WASHINGTON -- Radio host Rush Limbaugh said his apology to the Georgetown law student he called a "slut" was sincere, but he also joked that he, too, got a busy signal yesterday when he called the show to join the growing roster of advertisers abandoning it.

The student, Sandra Fluke, said Limbaugh's apology did nothing to change the corrosive tone of the debate over health care coverage and that Americans have to decide whether they want to support companies that continue to advertise on his program.

Monday, AOL and Tax Resolution Services Co. became the eighth and ninth advertisers to leave Limbaugh's three-hour show and a radio station dropped the program as he sought to stem the exodus of advertisers.

"I should not have used the language I did, and it was wrong," a rarely contrite Limbaugh told listeners.

But callers to the show urged him not to give in to critics, which now include Republican leaders in Congress and those seeking the GOP presidential nomination. He blamed the media for the pressure.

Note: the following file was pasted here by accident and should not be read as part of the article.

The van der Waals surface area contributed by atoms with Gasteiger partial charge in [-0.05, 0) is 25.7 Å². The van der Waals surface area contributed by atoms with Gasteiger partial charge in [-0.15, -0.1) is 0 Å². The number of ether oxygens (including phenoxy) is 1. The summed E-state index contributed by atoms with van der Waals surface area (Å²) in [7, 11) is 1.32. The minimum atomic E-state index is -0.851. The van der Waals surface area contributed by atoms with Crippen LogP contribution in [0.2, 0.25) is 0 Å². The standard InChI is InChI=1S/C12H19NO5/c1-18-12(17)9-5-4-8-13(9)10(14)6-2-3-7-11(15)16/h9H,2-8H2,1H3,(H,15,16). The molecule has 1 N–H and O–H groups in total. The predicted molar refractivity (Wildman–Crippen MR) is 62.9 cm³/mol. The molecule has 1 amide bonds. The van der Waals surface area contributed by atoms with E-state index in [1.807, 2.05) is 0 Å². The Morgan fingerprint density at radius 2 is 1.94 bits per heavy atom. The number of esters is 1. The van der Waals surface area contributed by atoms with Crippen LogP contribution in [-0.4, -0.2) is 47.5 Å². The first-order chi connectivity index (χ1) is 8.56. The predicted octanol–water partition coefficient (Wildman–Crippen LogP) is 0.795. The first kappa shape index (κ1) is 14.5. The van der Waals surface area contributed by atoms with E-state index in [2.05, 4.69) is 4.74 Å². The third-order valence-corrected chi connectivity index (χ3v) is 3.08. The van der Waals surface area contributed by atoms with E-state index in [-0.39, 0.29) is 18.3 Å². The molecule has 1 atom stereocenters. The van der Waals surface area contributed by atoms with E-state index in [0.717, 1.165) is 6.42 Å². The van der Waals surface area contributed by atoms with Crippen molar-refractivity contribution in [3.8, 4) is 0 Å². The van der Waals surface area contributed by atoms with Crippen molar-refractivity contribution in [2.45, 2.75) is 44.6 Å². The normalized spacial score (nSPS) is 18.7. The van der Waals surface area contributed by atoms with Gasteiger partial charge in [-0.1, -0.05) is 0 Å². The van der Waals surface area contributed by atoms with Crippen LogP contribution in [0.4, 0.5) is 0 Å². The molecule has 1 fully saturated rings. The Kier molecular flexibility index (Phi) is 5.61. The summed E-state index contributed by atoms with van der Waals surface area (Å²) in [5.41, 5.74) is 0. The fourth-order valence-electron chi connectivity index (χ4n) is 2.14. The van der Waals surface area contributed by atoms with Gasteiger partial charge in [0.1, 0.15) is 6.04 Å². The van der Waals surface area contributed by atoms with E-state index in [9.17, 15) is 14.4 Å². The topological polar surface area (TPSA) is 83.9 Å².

"Talk about a double standard," Limbaugh said. "Rappers can say anything they want about women. It's called art. And they win awards."

Fluke, who testified to congressional Democrats in support of their national health care policy that would compel her Jesuit college's health plan to cover her birth control, said she had not heard from Limbaugh directly but signaled she had little interest in speaking with him. She said his criticism was an attack on women's health.

Sen. John McCain of Arizona, the GOP's 2008 presidential nominee, told CBS News yesterday that Limbaugh's statements were unacceptable "in every way" and "should be condemned" by people across the political spectrum.

Republican presidential contender Newt Gingrich said it is "silly" to suggest that Limbaugh speaks for the party.

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